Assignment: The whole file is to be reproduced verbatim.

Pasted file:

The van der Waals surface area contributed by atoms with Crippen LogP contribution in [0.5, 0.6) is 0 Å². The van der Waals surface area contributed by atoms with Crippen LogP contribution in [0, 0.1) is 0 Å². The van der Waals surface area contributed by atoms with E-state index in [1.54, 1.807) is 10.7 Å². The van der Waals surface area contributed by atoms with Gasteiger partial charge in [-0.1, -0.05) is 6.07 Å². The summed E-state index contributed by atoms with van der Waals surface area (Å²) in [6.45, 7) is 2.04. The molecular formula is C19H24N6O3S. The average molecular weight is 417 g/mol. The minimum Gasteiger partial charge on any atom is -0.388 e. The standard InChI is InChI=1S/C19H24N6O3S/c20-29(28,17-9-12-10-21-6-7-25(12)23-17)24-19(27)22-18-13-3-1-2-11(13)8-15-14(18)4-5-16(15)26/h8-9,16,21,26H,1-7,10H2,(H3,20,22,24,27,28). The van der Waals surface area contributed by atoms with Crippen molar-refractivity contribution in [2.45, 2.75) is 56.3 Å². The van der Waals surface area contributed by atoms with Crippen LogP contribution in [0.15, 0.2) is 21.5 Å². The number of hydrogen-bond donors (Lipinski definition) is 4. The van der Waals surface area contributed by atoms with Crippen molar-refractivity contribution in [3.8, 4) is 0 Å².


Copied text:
The van der Waals surface area contributed by atoms with Crippen LogP contribution in [0.5, 0.6) is 0 Å². The van der Waals surface area contributed by atoms with Crippen LogP contribution in [0, 0.1) is 0 Å². The van der Waals surface area contributed by atoms with E-state index in [1.54, 1.807) is 10.7 Å². The van der Waals surface area contributed by atoms with Gasteiger partial charge in [-0.1, -0.05) is 6.07 Å². The summed E-state index contributed by atoms with van der Waals surface area (Å²) in [6.45, 7) is 2.04. The molecular formula is C19H24N6O3S. The average molecular weight is 417 g/mol. The minimum Gasteiger partial charge on any atom is -0.388 e. The standard InChI is InChI=1S/C19H24N6O3S/c20-29(28,17-9-12-10-21-6-7-25(12)23-17)24-19(27)22-18-13-3-1-2-11(13)8-15-14(18)4-5-16(15)26/h8-9,16,21,26H,1-7,10H2,(H3,20,22,24,27,28). The van der Waals surface area contributed by atoms with Crippen molar-refractivity contribution in [2.45, 2.75) is 56.3 Å². The van der Waals surface area contributed by atoms with Crippen LogP contribution in [0.15, 0.2) is 21.5 Å². The number of hydrogen-bond donors (Lipinski definition) is 4. The van der Waals surface area contributed by atoms with Crippen molar-refractivity contribution in [3.8, 4) is 0 Å².